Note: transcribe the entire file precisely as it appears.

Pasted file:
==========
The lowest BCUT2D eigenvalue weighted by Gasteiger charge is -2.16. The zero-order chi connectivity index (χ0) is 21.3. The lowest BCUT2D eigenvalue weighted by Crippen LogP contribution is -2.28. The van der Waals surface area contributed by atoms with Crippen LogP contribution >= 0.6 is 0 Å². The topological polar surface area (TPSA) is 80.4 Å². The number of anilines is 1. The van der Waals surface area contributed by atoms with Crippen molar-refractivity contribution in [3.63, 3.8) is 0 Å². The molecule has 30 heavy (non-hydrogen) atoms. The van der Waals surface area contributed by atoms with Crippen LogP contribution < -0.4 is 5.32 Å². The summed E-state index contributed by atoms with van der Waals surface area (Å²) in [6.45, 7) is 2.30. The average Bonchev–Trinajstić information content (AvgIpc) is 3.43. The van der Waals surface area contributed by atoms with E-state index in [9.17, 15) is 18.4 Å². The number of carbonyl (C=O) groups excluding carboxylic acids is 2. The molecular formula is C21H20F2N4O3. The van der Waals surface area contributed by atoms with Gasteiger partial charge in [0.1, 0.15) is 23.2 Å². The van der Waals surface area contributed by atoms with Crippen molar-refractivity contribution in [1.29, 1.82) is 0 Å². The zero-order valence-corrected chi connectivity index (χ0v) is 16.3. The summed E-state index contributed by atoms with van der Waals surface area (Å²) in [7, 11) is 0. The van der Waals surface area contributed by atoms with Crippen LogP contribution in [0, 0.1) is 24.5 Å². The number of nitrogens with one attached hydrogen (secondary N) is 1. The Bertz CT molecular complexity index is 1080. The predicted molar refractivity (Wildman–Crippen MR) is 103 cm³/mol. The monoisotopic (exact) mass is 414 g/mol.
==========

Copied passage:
The lowest BCUT2D eigenvalue weighted by Gasteiger charge is -2.16. The zero-order chi connectivity index (χ0) is 21.3. The lowest BCUT2D eigenvalue weighted by Crippen LogP contribution is -2.28. The van der Waals surface area contributed by atoms with Crippen LogP contribution >= 0.6 is 0 Å². The topological polar surface area (TPSA) is 80.4 Å². The number of anilines is 1. The van der Waals surface area contributed by atoms with Crippen molar-refractivity contribution in [3.63, 3.8) is 0 Å². The molecule has 30 heavy (non-hydrogen) atoms. The van der Waals surface area contributed by atoms with Crippen LogP contribution < -0.4 is 5.32 Å². The summed E-state index contributed by atoms with van der Waals surface area (Å²) in [6.45, 7) is 2.30. The average Bonchev–Trinajstić information content (AvgIpc) is 3.43. The van der Waals surface area contributed by atoms with E-state index in [9.17, 15) is 18.4 Å². The number of carbonyl (C=O) groups excluding carboxylic acids is 2. The molecular formula is C21H20F2N4O3. The van der Waals surface area contributed by atoms with Gasteiger partial charge in [0.1, 0.15) is 23.2 Å². The van der Waals surface area contributed by atoms with Crippen molar-refractivity contribution in [1.29, 1.82) is 0 Å². The zero-order valence-corrected chi connectivity index (χ0v) is 16.3. The summed E-state index contributed by atoms with van der Waals surface area (Å²) in [7, 11) is 0. The van der Waals surface area contributed by atoms with Crippen LogP contribution in [0, 0.1) is 24.5 Å². The number of nitrogens with one attached hydrogen (secondary N) is 1. The Bertz CT molecular complexity index is 1080. The predicted molar refractivity (Wildman–Crippen MR) is 103 cm³/mol. The monoisotopic (exact) mass is 414 g/mol.